Library to reopen as health center Neighborhood leaders say tenants will keep building safe, useful

June 11, 1993|By Frank D. Roylance | Frank D. Roylance,Staff Writer

The Loch Raven Library building, closed earlier this year by Baltimore County belt-tightening, will reopen in three weeks as a community health center and as the headquarters for county child sex abuse investigations.

Starting July 1, the building will house the Towson Health Center and the Child Advocacy Center. County officials say they will save taxpayers $90,000 in annual lease payments by moving the two agencies from rented quarters elsewhere in Towson.

The county is spending $30,000 to get the building ready for its new occupants and to improve access to the handicapped. But by closing the library, the county has saved the $1 million voters had approved for library expansion and renovation.

Neighborhood leaders, who were angered by the library's closing in February but powerless to stop it, now say they are pleased.

"We were concerned that if it stayed empty, there would be vandalism," said Dale E. Livingston, president of the Knettishall Improvement Association.

Mary Poehlman, president of the Hillendale Improvement Association, said, "What we really wanted was for them not to sell the building, because we had hope that in the future they would possibly open the library again. If the building were sold, that would be gone forever."

As for the two agencies that are moving in, she said, "I can't see anything wrong with either one."

The Towson Health Center now pays $48,000 rent each year for space in a shopping center on Orchard Tree Lane, off Joppa Road near Loch Raven Boulevard.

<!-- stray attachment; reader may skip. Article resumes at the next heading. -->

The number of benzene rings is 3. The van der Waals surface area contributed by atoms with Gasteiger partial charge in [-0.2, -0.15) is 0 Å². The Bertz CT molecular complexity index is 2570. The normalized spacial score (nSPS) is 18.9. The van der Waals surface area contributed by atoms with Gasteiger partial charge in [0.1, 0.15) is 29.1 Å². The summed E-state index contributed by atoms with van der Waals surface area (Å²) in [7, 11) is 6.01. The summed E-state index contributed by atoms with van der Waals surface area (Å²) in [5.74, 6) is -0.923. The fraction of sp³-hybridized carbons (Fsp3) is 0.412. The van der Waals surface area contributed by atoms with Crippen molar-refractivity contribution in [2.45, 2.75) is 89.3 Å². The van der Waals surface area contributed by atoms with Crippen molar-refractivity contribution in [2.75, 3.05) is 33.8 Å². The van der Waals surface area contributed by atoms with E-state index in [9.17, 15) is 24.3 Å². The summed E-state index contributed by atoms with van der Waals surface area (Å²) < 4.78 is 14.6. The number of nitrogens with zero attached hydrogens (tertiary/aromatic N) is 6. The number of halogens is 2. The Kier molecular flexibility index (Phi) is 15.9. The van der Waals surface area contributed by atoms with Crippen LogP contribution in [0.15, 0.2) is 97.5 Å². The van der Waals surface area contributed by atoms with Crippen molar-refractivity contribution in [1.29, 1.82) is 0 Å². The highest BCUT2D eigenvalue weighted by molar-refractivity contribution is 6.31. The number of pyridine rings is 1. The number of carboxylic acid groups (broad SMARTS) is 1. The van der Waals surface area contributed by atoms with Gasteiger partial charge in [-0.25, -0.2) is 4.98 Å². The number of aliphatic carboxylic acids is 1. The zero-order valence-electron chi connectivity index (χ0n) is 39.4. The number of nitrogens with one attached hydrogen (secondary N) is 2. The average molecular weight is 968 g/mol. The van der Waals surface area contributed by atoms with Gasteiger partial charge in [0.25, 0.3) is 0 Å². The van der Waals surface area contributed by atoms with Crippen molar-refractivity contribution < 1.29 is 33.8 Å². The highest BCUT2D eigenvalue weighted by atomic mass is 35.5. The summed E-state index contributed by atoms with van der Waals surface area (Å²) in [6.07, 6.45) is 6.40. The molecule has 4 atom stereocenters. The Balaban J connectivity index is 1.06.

Residents made more than 9,000 visits to the Towson Health Center in fiscal 1992, mostly by appointment. Some clinics are held in the evening, but not on weekends.

Wayne Skinner, president of the Towson-Loch Raven Community Council, said neighbors welcome evening hours. "The later the hours, the safer the building is," he said. "I think it's going to work out very well."

Services include child immunization, family planning, prenatal and well-baby clinics, and testing for pregnancy, sexually transmitted diseases and HIV. Registered nurses and nurse practitioners staff the facility, with a doctor on call.

Karen Stott, community relations director for the county health department, said some services are restricted to county residents, but tests for sexually transmitted diseases and HIV are open to city residents as well. Most clients receive medical assistance.

"It's primarily for younger families," she said. "It doesn't take the place of a family doctor. We have ways to put people in touch with primary care, but this is not a clinic where people stop because they have the flu or a cut."

The other agency moving to Loch Raven, the Child Advocacy Center, is currently housed in the Investment Building in central Towson at a cost of $42,000 a year in rent.

The center investigates all complaints of sexual child abuse in the county. It is staffed by five police detectives, seven social workers, their supervisors and a receptionist. A doctor and an assistant state's attorney also serve the center as needed.

"It is kind of a child-friendly atmosphere," said Marci Kennai, community relations coordinator for the Department of Social Services.

"They come to one place, where . . . police and social workers can interview them together.

It's certainly less traumatic for children who have been victims of child abuse."

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